(Published on OregonLive May 19, medical 2015.)
Bruce McCain with wife Kathy and two grandchildren. A member of the Reynolds School board, McCain died last month. COURTESY KELLY MARTIN

Bruce McCain with wife Kathy and two grandchildren. A member of the Reynolds School board, McCain died last month.

Bruce McCain, chair of the Reynolds School District board, died last month from brain cancer.

McCain, 60, was diagnosed in February with a highly malignant type of brain tumor. McCain was honored for his board service at a meeting April 8, the last meeting he was able to attend.

“Obviously it’s a tremendous loss,” said board vice-chair Joe Teeny. “He’s a great leader and mentor to I think all of us. We’re heartbroken.”

McCain had started chemotherapy and radiation in March, but a lung infection kept him from continuing treatment, said his daughter Kelly Martin. McCain was in hospice care for nine days before he died at his home.

“My mom was holding his hand,” Martin said, and McCain was surrounded by his children, two grandchildren and other family.

Her father ran for a seat on the school board because he wanted to contribute to his community, Martin said. McCain, from San Diego, first came to Oregon to take a job with the Multnomah County Sheriff’s office. He retired in 2009 as a captain.

McCain was also a media commentator and analyst, an attorney, and he helped out with high school sports. He had a photographic memory and was “crazy smart,” Martin said.

“He had his hands in so many projects and really didn’t expect a lot in return,” Martin said. “He commanded respect, but he also didn’t need to be glorified.”

McCain was a frequent contributor to radio talk show host Victoria Taft’s political blog. Taft said she had hoped to see McCain before he passed, but did not make it to Portland in time.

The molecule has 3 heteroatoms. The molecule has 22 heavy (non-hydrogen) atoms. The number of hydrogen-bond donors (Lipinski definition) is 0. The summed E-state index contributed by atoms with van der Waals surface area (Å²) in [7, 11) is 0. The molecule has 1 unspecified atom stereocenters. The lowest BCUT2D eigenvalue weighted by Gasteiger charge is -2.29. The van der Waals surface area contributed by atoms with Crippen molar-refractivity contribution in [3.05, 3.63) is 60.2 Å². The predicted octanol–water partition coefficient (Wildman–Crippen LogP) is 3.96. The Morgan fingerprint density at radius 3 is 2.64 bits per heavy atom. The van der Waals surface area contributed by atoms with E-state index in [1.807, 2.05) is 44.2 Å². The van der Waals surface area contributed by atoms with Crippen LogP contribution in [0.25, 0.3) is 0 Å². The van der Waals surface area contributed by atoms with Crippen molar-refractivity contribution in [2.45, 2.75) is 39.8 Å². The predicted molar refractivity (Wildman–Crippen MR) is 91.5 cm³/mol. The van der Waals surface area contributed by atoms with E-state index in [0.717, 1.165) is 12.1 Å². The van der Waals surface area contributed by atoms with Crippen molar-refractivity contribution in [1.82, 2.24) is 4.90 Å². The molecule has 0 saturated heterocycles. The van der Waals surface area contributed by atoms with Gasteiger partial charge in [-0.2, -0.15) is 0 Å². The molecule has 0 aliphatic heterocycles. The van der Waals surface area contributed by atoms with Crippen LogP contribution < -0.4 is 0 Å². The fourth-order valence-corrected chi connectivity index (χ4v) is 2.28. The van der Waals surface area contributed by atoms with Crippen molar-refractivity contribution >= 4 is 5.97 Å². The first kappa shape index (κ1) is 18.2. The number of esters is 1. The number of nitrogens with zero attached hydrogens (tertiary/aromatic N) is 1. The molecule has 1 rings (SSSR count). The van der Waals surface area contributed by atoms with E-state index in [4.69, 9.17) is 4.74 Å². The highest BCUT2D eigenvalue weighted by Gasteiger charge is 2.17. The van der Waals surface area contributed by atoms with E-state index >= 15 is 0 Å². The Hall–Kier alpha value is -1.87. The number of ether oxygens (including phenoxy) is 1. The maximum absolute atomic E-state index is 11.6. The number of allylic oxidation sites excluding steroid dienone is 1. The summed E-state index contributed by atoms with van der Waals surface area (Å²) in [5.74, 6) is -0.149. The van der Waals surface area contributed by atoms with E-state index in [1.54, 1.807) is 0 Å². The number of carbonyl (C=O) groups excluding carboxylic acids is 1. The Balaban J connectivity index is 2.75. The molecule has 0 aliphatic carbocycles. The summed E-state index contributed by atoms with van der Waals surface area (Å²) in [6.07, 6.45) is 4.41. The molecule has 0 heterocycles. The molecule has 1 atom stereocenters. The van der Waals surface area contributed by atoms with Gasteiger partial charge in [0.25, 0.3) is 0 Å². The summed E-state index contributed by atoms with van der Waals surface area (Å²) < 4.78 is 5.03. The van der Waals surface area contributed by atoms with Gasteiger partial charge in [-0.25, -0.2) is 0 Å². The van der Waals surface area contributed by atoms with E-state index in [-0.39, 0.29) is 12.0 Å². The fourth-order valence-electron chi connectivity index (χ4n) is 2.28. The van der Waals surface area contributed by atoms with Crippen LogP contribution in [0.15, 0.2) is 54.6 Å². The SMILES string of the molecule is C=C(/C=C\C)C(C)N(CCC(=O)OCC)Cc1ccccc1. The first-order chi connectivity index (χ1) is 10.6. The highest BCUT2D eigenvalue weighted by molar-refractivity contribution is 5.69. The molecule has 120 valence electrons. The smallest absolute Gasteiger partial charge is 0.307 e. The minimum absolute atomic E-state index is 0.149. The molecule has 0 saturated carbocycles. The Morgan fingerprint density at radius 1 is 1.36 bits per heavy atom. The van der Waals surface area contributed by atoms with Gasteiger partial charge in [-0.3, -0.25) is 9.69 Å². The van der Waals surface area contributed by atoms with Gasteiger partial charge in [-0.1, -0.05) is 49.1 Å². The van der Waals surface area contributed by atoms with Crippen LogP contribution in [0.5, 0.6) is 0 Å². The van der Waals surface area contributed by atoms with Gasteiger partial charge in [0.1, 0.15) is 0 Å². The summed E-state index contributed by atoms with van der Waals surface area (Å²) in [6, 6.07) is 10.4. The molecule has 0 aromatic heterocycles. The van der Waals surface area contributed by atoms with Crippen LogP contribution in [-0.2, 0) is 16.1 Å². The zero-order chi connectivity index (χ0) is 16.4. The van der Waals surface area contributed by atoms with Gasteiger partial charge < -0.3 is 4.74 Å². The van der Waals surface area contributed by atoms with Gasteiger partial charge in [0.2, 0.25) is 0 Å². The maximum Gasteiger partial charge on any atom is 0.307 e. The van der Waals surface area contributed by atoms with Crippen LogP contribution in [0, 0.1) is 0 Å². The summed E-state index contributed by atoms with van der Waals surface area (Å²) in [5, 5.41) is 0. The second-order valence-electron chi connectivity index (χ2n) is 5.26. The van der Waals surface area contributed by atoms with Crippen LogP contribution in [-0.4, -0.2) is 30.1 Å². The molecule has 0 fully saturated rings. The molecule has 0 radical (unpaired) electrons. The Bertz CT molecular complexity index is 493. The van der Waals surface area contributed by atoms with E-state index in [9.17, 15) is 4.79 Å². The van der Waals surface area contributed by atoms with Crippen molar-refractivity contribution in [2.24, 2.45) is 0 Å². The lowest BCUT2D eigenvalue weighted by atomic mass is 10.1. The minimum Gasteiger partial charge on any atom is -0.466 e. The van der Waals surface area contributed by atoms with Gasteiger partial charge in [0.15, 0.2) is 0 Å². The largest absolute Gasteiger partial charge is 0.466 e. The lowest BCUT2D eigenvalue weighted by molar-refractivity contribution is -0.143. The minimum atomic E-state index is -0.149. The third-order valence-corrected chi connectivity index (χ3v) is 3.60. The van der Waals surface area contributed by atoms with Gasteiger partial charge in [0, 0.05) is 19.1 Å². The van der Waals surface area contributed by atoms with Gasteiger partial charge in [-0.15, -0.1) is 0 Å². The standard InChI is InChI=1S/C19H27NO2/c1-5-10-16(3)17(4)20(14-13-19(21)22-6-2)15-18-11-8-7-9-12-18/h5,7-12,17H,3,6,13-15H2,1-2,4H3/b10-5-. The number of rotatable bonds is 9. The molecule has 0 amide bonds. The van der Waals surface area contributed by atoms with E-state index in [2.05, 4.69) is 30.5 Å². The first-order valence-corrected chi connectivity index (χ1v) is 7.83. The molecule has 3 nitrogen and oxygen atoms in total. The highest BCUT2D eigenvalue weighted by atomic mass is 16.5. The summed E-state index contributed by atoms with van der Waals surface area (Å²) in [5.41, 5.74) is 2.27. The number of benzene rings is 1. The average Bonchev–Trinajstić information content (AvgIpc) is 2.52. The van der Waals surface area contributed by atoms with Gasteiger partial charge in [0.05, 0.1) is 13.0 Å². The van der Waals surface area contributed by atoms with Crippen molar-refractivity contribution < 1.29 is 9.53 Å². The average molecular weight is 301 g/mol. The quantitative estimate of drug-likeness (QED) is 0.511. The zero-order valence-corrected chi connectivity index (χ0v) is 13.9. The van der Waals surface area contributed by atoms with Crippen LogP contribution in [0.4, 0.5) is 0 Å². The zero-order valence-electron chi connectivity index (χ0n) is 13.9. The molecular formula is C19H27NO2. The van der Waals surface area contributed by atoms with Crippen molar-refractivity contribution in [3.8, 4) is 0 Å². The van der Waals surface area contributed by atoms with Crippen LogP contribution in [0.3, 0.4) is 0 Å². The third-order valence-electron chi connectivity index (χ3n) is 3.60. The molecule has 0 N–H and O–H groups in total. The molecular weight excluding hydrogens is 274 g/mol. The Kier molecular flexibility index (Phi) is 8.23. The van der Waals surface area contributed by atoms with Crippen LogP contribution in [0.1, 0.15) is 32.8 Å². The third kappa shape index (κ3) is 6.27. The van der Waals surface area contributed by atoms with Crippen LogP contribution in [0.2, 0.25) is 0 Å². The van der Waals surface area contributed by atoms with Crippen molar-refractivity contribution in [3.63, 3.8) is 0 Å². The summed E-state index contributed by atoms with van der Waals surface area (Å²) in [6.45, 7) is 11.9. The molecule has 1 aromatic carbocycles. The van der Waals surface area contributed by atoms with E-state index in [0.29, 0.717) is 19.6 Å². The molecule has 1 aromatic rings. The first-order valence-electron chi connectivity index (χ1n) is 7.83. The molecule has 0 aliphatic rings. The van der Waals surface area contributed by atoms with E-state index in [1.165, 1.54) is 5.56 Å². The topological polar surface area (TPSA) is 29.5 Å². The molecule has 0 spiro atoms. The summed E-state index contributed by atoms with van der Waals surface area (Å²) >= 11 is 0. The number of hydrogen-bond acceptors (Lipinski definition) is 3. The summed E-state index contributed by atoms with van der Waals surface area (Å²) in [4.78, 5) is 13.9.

Taft said she’d known McCain for several years and admired his professional work and character. She said his death is an incredible loss for the public arena.

“He would just make sure that every single aspect of an issue was covered before he wrote about it,” she said. “It was an impressive thing. You couldn’t have someone with better character in charge of policy-making for a school district.”

McCain filed for re-election and was the only candidate for his position on last month’s ballot. Martin said her father refused to take his name off the ballot, even as his health declined.

“He was still talking about what he needed to do to get ready for the election,” Martin said. “He gave 100 percent of his passion to everything he did.”

During McCain’s time on the board, the district hired a new superintendent and put together the bond measure, something that didn’t seem possible four years ago, Teeny said. McCain had wanted to see the bond pass, win re-election and attend graduation later this year, Teeny said.

District voters  approved a $125 million bond in order to to rebuild three elementary schools, perform renovations at Reynolds High and fund other safety upgrades.

Reynolds School District Superintendent Linda Florence said McCain immersed himself in his duties and participated in board and student activities.

“His leadership, his sense of humor and his devotion to the district will be greatly missed,” she said in a statement. “I will think about him often, especially during football games when he paced the sidelines, taking pictures and sharing stories. Even when he learned that he had cancer, he could only think of the students.”

According to district spokesman Andrea Watson, McCain was active on the board and completed the Oregon School Boards Association’s leadership training.

“He really is going to be missed,” she said. “He was really valuable, as far as really digging in and learning and finding out a lot about education.”

Multnomah County elections spokesman Eric Sample said that votes for McCain will still be tallied and reported to the district. The board will appoint a new member to fill McCain’s seat, and the position will be on the ballot in May 2017.